Advocating for Students who identify as 2SLGBTQ+

By Lavinia Latham and Derek Chan
Article from the Principal Connections Magazine Winter 2021 Publication - page 36

One of the most challenging concerns we face as Catholic educators and leaders is the need to advocate for students who identify as Two-Spirit, lesbian, gay, bisexual, transgender, queer or other identities. We can all agree that we must maintain a safe and welcoming environment for all students, including those who identify as 2SLGTBQ+. Still, the perceived conflict with the Church’s perspective and teachings may create a reluctance and possible fear to go any further. However, we can look to our faith as a reason to advocate. As Catholics, we are called to reach out to those who are marginalized, excluded, discriminated against or forgotten and to celebrate their individuality as God’s children.

Beyond our faith, we also look to our legal duty to advocate for 2SLGBTQ+ students. The Ontario Human Rights Code makes it very clear that it is against the law to discriminate against someone or to harass them because of their sexual orientation or gender identity, marital status, and/or family status. This right to be free from discrimination and harassment applies to all school boards as public education service providers in Ontario.

What can administrators do to advocate for 2SLGBTQ+ students? Here are some tips on how to advocate:

  • Raise awareness of the realities of 2SLGBTQ+ lived experiences, as well as proper terminology
  • Provide professional learning for staff, including how to handle situations of homophobia, transphobia and biphobia as they arise in class and the school community
  • Use inclusive language, texts and resources so as not to leave out any identities (e.g., instead of “girls and boys,” use “students,” “kids,” or “people”)
  • Meet students where they are and remain non-judgemental
  • Respect students’ privacy and discernment with regard to their sexual orientation and gender identity. Never come out for a student unless imminent harm is facing the child and disclosure is necessary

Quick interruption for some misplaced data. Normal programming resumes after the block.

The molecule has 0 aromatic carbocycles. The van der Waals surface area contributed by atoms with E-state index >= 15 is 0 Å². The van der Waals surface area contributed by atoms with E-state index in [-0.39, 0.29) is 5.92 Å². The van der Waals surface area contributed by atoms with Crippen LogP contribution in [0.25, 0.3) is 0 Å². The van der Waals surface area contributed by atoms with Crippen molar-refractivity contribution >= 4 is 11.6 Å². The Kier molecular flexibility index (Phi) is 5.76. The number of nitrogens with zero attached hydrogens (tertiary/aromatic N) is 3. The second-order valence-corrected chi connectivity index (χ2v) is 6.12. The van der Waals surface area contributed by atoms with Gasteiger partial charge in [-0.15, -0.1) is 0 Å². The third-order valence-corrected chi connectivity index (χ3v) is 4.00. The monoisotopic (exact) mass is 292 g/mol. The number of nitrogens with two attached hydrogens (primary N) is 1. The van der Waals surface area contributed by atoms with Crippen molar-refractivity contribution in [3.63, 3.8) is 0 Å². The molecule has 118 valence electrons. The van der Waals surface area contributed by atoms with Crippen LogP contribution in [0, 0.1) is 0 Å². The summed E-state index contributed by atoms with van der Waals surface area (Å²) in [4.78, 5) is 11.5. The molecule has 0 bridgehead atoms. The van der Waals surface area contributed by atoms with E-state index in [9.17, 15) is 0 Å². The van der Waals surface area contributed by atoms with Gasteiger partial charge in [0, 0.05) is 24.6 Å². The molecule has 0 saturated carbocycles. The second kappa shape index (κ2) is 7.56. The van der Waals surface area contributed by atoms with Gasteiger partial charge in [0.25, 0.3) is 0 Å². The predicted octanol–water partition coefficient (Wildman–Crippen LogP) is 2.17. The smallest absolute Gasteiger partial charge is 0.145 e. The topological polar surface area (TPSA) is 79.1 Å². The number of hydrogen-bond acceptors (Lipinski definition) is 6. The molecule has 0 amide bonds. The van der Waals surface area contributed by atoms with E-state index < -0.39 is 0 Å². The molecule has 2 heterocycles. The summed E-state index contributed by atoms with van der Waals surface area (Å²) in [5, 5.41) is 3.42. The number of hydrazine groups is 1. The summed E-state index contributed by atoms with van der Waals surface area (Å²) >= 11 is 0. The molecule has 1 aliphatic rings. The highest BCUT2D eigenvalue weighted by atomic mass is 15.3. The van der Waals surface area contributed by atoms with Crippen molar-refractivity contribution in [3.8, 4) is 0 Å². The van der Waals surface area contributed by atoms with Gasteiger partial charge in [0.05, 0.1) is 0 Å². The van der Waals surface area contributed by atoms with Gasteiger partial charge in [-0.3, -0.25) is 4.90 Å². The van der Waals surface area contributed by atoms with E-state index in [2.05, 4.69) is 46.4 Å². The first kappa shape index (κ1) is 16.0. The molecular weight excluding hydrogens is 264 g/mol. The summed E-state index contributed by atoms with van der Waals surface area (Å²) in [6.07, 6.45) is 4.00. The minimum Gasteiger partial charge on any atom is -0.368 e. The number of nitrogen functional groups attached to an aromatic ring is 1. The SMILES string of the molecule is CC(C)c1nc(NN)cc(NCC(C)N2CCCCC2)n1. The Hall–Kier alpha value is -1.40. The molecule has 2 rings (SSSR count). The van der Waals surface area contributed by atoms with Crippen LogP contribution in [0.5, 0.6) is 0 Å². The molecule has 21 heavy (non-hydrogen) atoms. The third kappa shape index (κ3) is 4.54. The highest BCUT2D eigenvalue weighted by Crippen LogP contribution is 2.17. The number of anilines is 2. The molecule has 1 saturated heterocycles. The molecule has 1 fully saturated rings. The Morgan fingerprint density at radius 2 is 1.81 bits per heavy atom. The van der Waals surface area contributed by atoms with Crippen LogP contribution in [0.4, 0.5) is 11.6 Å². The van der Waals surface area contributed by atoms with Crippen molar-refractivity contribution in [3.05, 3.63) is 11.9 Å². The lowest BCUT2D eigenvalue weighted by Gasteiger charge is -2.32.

• Engage in pastoral care for students when necessary and/or requested
  • Use pronouns and names appropriately and as requested
  • Include your pronouns in the signature of your emails or beside your name on video conferencing calls
  • Accommodate bathrooms and changerooms according to how a student identifies
  • Provide gender-neutral/universal washrooms so students have an additional option
  • Listen to students and create safe spaces
  • Consider putting up a rainbow sticker on your door or have a small rainbow flag in your office to indicate to students that they are entering a safe space and that you are a trusted and caring adult
  • Create Gender Sexuality Alliances (GSAs) as requested by students and families
  • Ensure that mental health supports are readily in place and accessible
  • Work with community agencies that have expertise working with 2SLGBTQ+ students
  • Place posters and artwork around the school that are representational of 2SLGBTQ+ identities
  • Celebrate Pride Month and commemorate days and events that highlight the elimination of homophobia, transphobia and biphobia
  • Understand that race, ability, religion and other identities may intersect with sexual orientation and gender identity and must be recognized and considered as an additional dimension of richness and layer(s) of oppression

This is not an exhaustive list, and we can advocate for 2SLGBTQ+ students in many more ways. A useful resource is the Institute for Catholic Education’s monograph, Supporting Students who identify as Transgender in Our Catholic Schools. Consult with agencies (both Catholic and secular) and those who identify as 2SLGBTQ+ to ensure you are advocating appropriately. Finally, if you require clarity about any actions you intend to take, check with your superintendent or other board personnel, who can help guide you and ensure that you work within your board’s policies and guidelines. Ultimately, we aim for the success and well-being of 2SLGBTQ+ students, so remember that your care and compassion are key.  


Other Articles from the Principal Connections Magazine:

Creating Safer Spaces for Learning by Andrew Campbell in the Winter 2023 Issue – pg. 44

Fostering Gender Friendly Classrooms by Tina Bellaire and Rita Leone in the Summer 2023 Issue – pg. 48

Intentional Allyship by Anthony Perrotta in the Fall 2021 Issue – pg. 50

Fostering An Inclusive School Environment by Peter DeWitt in the Fall 2018 Issue - pg. 24